I recently wrote about how, many years ago, my dad taught me how to shoot a gun. It was a heartwarming story, and I very much remember it as a time when the hard-won bond between me and my dad was cemented a little more.
Now I’ll tell you another gun story. It’s not too long.
One night when I was about 10, I woke up to the familiar sounds of my parents fighting. It was another doozy – my father’s drunken shouting, my mother’s shrill screaming, things going bump and bang as my father, I imagined from my bedroom, staggered around, and the sounds of slapping and hitting as the fight escalated. Alone in my room, I buried my head under my pillow, trying to block out the sounds. I lay there, rigid with fear, waiting for them to stop.
I was frozen in terror, afraid to move a muscle. A gun? I couldn’t get out of bed and call the police! I was just a little kid! My two brothers were in their room next to mine, and I imagine they were just as terrified as I was.
In a short time, the police did arrive. I don’t know if it was my mother who called them or a neighbor. They took my father away, though. I remember that I spent the rest of the night in my mother’s room, and that she cried all night.
They took my dad to what we called then “the funny farm.” He was pointing the gun at himself, apparently, threatening to shoot himself. I don’t remember how long he was in the psychiatric unit of the hospital – a day or two – but that night left a lasting impression on me. If I close my eyes and concentrate, I can call it up like it was last week.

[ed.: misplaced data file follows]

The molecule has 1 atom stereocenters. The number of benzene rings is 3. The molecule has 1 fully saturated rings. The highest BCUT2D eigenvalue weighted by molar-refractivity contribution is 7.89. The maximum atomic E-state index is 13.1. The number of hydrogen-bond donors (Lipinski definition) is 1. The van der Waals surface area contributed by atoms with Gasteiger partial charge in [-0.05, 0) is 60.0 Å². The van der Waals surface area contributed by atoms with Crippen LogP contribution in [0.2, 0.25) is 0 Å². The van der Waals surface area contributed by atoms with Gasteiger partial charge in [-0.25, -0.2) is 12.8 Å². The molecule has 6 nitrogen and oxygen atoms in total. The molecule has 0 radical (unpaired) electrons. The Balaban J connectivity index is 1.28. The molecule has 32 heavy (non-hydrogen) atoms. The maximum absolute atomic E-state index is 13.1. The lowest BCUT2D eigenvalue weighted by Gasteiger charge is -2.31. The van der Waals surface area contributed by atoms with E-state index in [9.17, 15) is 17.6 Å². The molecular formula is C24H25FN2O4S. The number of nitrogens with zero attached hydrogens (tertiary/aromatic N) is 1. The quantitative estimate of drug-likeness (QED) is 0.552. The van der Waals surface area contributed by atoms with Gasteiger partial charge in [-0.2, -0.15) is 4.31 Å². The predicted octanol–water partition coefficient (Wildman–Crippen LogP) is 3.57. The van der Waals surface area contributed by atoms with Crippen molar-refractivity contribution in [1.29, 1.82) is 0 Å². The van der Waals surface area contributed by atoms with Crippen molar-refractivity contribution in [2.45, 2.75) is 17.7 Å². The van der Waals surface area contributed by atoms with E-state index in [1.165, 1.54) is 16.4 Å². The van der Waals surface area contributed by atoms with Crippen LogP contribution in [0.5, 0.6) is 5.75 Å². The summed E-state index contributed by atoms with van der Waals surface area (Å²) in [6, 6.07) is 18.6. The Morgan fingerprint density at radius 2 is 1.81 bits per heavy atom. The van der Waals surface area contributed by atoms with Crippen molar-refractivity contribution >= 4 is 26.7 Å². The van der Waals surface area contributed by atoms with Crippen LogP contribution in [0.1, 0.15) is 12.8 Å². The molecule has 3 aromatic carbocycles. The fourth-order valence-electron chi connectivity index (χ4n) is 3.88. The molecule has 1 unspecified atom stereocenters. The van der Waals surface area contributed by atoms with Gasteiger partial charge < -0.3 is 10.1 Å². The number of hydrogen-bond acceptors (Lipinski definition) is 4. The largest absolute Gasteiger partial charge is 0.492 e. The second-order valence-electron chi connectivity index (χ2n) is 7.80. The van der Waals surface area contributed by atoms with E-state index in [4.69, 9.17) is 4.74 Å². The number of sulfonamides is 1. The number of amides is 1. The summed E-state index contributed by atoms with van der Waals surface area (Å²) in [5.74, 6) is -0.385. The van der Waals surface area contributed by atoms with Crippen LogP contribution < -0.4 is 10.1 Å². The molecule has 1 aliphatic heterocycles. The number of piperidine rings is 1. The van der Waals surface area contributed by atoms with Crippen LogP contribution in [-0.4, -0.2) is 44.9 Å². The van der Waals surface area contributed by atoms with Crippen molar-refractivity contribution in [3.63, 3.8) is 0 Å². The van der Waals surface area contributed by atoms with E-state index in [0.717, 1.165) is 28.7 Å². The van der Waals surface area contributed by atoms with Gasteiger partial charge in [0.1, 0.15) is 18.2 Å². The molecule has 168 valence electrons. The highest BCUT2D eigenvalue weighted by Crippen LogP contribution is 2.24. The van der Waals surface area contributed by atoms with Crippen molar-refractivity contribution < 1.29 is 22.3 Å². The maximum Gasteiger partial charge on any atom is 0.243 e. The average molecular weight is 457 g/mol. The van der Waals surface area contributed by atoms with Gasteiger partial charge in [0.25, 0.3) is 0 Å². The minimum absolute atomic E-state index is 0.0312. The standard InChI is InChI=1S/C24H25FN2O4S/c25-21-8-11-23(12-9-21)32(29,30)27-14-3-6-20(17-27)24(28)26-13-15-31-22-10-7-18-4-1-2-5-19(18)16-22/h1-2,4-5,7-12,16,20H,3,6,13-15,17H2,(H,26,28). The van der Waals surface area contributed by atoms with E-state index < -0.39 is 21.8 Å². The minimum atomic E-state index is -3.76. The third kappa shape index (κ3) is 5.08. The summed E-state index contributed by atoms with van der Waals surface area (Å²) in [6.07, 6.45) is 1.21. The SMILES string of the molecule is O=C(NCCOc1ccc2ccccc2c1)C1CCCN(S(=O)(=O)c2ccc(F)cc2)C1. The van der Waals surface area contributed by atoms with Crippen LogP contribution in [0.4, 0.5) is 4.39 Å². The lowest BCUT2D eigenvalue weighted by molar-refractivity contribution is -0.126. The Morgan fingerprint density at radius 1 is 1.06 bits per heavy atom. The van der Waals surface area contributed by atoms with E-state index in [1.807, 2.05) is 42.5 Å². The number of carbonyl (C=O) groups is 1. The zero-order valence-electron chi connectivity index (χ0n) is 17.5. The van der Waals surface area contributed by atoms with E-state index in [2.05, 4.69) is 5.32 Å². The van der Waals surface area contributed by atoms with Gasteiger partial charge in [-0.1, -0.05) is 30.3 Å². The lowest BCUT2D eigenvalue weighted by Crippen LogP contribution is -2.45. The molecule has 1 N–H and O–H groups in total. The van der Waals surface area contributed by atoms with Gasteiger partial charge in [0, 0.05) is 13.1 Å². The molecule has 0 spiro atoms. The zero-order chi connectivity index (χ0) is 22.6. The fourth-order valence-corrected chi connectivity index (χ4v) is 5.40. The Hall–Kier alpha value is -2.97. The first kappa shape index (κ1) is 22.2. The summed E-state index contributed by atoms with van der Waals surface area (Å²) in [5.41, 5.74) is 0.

As I said in my recent post, my dad always had guns, for as long as I could remember. They were not locked up – they were stored under his bed and in his closet. We were never taught gun safety. We never talked about his guns at all as far as I remember; they were just part of the background at home, something I don’t think my brothers or I ever thought much about. I don’t even know why my dad had guns – he didn’t hunt, and he didn’t hang out at a firing range. Did he inherit them? Did he buy them himself? I have no idea.
Looking back, I feel extremely fortunate that nobody got hurt that night (at least not with a gun). Or any other time, really. My dad was often drunk and often volatile. My older brother was troubled and often violent as well. It makes me shudder to think how easily something truly horrible could have happened.
There’s no point to this story, really, except that guns are bad. Especially when in the wrong hands at the wrong time. And there’s really no way to predict when or if someone with access to a gun might snap. My dad had a history of alcoholism and violence, but there are plenty of seemingly rational, “normal” people who go off the deep end for one reason or another. And you know what? You never hear stories about people with guns saving other people, despite gun proponents’ insistence that bearing arms promotes safety; you hear about people with guns hurting other people.